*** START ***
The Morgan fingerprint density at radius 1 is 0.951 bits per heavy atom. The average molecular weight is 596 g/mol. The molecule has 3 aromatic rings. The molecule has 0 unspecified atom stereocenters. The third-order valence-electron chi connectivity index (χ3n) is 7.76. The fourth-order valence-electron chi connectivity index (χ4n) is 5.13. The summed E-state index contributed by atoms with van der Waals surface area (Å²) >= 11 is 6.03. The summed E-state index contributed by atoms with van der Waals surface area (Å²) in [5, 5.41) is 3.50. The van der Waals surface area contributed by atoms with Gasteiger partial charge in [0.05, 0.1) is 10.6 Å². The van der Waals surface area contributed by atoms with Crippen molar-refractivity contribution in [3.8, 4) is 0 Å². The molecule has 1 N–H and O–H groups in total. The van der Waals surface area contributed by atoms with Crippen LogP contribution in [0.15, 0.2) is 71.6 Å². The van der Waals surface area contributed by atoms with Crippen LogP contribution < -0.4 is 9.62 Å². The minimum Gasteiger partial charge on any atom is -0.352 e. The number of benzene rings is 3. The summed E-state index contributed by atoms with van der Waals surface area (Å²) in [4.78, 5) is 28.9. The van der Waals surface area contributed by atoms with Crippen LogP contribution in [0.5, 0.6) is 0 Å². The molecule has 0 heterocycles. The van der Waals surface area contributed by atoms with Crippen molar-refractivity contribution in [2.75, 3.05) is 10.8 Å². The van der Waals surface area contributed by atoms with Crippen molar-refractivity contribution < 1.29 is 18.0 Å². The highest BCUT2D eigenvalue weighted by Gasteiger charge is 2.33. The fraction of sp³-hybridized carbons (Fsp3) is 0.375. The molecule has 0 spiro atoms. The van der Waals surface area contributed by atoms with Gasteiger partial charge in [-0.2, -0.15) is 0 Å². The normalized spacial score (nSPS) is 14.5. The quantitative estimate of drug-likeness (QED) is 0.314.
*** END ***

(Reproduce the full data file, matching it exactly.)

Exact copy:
The Morgan fingerprint density at radius 1 is 0.951 bits per heavy atom. The average molecular weight is 596 g/mol. The molecule has 3 aromatic rings. The molecule has 0 unspecified atom stereocenters. The third-order valence-electron chi connectivity index (χ3n) is 7.76. The fourth-order valence-electron chi connectivity index (χ4n) is 5.13. The summed E-state index contributed by atoms with van der Waals surface area (Å²) >= 11 is 6.03. The summed E-state index contributed by atoms with van der Waals surface area (Å²) in [5, 5.41) is 3.50. The van der Waals surface area contributed by atoms with Gasteiger partial charge in [0.05, 0.1) is 10.6 Å². The van der Waals surface area contributed by atoms with Crippen molar-refractivity contribution in [3.8, 4) is 0 Å². The molecule has 1 N–H and O–H groups in total. The van der Waals surface area contributed by atoms with Crippen LogP contribution in [0.15, 0.2) is 71.6 Å². The van der Waals surface area contributed by atoms with Crippen LogP contribution < -0.4 is 9.62 Å². The minimum Gasteiger partial charge on any atom is -0.352 e. The number of benzene rings is 3. The summed E-state index contributed by atoms with van der Waals surface area (Å²) in [4.78, 5) is 28.9. The van der Waals surface area contributed by atoms with Crippen LogP contribution in [0.5, 0.6) is 0 Å². The molecule has 0 heterocycles. The van der Waals surface area contributed by atoms with Crippen molar-refractivity contribution in [2.75, 3.05) is 10.8 Å². The van der Waals surface area contributed by atoms with Crippen molar-refractivity contribution < 1.29 is 18.0 Å². The highest BCUT2D eigenvalue weighted by Gasteiger charge is 2.33. The fraction of sp³-hybridized carbons (Fsp3) is 0.375. The molecule has 0 spiro atoms. The van der Waals surface area contributed by atoms with Gasteiger partial charge in [-0.2, -0.15) is 0 Å². The normalized spacial score (nSPS) is 14.5. The quantitative estimate of drug-likeness (QED) is 0.314.